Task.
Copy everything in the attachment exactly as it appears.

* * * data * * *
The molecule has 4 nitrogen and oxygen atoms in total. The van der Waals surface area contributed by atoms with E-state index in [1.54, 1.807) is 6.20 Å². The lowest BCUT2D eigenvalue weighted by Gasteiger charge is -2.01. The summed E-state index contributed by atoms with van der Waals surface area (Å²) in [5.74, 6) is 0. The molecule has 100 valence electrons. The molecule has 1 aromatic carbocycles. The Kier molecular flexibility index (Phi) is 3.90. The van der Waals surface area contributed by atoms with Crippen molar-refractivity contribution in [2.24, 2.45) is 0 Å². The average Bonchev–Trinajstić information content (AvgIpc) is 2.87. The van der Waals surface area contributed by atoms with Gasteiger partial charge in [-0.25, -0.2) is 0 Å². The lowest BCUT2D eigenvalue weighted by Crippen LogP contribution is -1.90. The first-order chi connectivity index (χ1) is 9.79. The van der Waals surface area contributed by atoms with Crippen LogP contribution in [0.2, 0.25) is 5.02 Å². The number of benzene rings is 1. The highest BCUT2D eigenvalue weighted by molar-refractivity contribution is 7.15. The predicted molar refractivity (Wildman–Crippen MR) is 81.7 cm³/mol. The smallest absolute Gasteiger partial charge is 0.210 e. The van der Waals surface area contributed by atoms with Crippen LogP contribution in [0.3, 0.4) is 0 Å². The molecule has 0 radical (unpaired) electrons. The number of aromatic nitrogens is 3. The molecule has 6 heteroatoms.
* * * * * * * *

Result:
The molecule has 4 nitrogen and oxygen atoms in total. The van der Waals surface area contributed by atoms with E-state index in [1.54, 1.807) is 6.20 Å². The lowest BCUT2D eigenvalue weighted by Gasteiger charge is -2.01. The summed E-state index contributed by atoms with van der Waals surface area (Å²) in [5.74, 6) is 0. The molecule has 100 valence electrons. The molecule has 1 aromatic carbocycles. The Kier molecular flexibility index (Phi) is 3.90. The van der Waals surface area contributed by atoms with Crippen molar-refractivity contribution in [2.24, 2.45) is 0 Å². The average Bonchev–Trinajstić information content (AvgIpc) is 2.87. The van der Waals surface area contributed by atoms with Gasteiger partial charge in [-0.25, -0.2) is 0 Å². The lowest BCUT2D eigenvalue weighted by Crippen LogP contribution is -1.90. The first-order chi connectivity index (χ1) is 9.79. The van der Waals surface area contributed by atoms with Crippen LogP contribution in [0.2, 0.25) is 5.02 Å². The number of benzene rings is 1. The highest BCUT2D eigenvalue weighted by molar-refractivity contribution is 7.15. The predicted molar refractivity (Wildman–Crippen MR) is 81.7 cm³/mol. The smallest absolute Gasteiger partial charge is 0.210 e. The van der Waals surface area contributed by atoms with Crippen LogP contribution in [0.3, 0.4) is 0 Å². The molecule has 0 radical (unpaired) electrons. The number of aromatic nitrogens is 3. The molecule has 6 heteroatoms.